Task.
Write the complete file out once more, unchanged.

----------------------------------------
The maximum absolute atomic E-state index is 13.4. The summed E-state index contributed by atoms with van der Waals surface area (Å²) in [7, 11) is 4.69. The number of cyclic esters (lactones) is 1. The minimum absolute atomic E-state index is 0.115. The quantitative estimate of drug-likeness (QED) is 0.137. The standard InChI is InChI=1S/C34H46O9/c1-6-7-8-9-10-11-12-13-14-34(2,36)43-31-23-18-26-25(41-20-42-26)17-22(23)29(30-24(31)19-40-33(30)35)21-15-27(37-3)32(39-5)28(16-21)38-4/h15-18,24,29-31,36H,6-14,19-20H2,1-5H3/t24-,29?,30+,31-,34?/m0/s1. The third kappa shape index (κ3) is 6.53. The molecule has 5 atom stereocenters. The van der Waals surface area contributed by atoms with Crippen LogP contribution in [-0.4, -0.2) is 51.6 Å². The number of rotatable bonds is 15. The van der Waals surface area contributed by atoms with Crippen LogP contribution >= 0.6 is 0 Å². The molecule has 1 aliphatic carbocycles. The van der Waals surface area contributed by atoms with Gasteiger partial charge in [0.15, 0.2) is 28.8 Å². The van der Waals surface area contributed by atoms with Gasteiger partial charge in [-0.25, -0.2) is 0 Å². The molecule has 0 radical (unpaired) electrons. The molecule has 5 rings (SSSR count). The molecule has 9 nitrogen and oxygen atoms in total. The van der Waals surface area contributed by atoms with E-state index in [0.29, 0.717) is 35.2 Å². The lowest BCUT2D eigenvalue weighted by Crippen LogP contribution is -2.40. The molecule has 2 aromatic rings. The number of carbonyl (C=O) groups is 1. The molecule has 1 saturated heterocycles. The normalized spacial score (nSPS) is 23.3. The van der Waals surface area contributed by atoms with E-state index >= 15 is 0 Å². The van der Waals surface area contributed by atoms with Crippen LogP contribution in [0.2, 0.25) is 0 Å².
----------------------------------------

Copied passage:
The maximum absolute atomic E-state index is 13.4. The summed E-state index contributed by atoms with van der Waals surface area (Å²) in [7, 11) is 4.69. The number of cyclic esters (lactones) is 1. The minimum absolute atomic E-state index is 0.115. The quantitative estimate of drug-likeness (QED) is 0.137. The standard InChI is InChI=1S/C34H46O9/c1-6-7-8-9-10-11-12-13-14-34(2,36)43-31-23-18-26-25(41-20-42-26)17-22(23)29(30-24(31)19-40-33(30)35)21-15-27(37-3)32(39-5)28(16-21)38-4/h15-18,24,29-31,36H,6-14,19-20H2,1-5H3/t24-,29?,30+,31-,34?/m0/s1. The third kappa shape index (κ3) is 6.53. The molecule has 5 atom stereocenters. The van der Waals surface area contributed by atoms with Crippen LogP contribution in [-0.4, -0.2) is 51.6 Å². The number of rotatable bonds is 15. The van der Waals surface area contributed by atoms with Crippen LogP contribution >= 0.6 is 0 Å². The molecule has 1 aliphatic carbocycles. The van der Waals surface area contributed by atoms with Gasteiger partial charge in [0.15, 0.2) is 28.8 Å². The van der Waals surface area contributed by atoms with Gasteiger partial charge in [-0.25, -0.2) is 0 Å². The molecule has 0 radical (unpaired) electrons. The molecule has 5 rings (SSSR count). The molecule has 9 nitrogen and oxygen atoms in total. The van der Waals surface area contributed by atoms with E-state index in [0.29, 0.717) is 35.2 Å². The lowest BCUT2D eigenvalue weighted by Crippen LogP contribution is -2.40. The molecule has 2 aromatic rings. The number of carbonyl (C=O) groups is 1. The molecule has 1 saturated heterocycles. The normalized spacial score (nSPS) is 23.3. The van der Waals surface area contributed by atoms with E-state index >= 15 is 0 Å². The van der Waals surface area contributed by atoms with Crippen LogP contribution in [0.2, 0.25) is 0 Å².